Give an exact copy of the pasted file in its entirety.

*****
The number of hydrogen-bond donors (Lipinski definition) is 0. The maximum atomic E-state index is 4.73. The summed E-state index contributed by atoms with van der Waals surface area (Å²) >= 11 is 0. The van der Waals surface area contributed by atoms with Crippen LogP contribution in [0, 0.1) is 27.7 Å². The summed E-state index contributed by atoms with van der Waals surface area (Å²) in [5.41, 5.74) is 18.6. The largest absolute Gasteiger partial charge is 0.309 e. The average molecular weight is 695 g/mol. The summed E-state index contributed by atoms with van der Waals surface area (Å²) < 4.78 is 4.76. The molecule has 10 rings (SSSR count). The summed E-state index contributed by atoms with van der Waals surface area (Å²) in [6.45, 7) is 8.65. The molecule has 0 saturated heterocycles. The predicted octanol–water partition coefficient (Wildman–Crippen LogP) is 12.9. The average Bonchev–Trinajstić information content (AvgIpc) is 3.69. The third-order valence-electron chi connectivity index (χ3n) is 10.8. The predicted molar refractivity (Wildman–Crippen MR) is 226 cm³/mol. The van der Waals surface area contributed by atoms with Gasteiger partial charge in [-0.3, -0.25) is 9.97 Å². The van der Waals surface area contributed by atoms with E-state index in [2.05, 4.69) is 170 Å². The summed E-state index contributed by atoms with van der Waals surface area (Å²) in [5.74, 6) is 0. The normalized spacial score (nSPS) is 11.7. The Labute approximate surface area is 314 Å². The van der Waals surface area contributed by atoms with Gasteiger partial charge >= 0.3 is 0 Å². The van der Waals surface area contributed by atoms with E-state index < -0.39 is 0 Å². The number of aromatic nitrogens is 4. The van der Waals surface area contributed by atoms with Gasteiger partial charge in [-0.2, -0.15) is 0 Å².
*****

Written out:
The number of hydrogen-bond donors (Lipinski definition) is 0. The maximum atomic E-state index is 4.73. The summed E-state index contributed by atoms with van der Waals surface area (Å²) >= 11 is 0. The van der Waals surface area contributed by atoms with Crippen LogP contribution in [0, 0.1) is 27.7 Å². The summed E-state index contributed by atoms with van der Waals surface area (Å²) in [5.41, 5.74) is 18.6. The largest absolute Gasteiger partial charge is 0.309 e. The average molecular weight is 695 g/mol. The summed E-state index contributed by atoms with van der Waals surface area (Å²) < 4.78 is 4.76. The molecule has 10 rings (SSSR count). The summed E-state index contributed by atoms with van der Waals surface area (Å²) in [6.45, 7) is 8.65. The molecule has 0 saturated heterocycles. The predicted octanol–water partition coefficient (Wildman–Crippen LogP) is 12.9. The average Bonchev–Trinajstić information content (AvgIpc) is 3.69. The third-order valence-electron chi connectivity index (χ3n) is 10.8. The predicted molar refractivity (Wildman–Crippen MR) is 226 cm³/mol. The van der Waals surface area contributed by atoms with Gasteiger partial charge in [-0.3, -0.25) is 9.97 Å². The van der Waals surface area contributed by atoms with E-state index in [2.05, 4.69) is 170 Å². The summed E-state index contributed by atoms with van der Waals surface area (Å²) in [5.74, 6) is 0. The normalized spacial score (nSPS) is 11.7. The Labute approximate surface area is 314 Å². The van der Waals surface area contributed by atoms with Gasteiger partial charge >= 0.3 is 0 Å². The van der Waals surface area contributed by atoms with E-state index < -0.39 is 0 Å². The number of aromatic nitrogens is 4. The van der Waals surface area contributed by atoms with Gasteiger partial charge in [-0.2, -0.15) is 0 Å².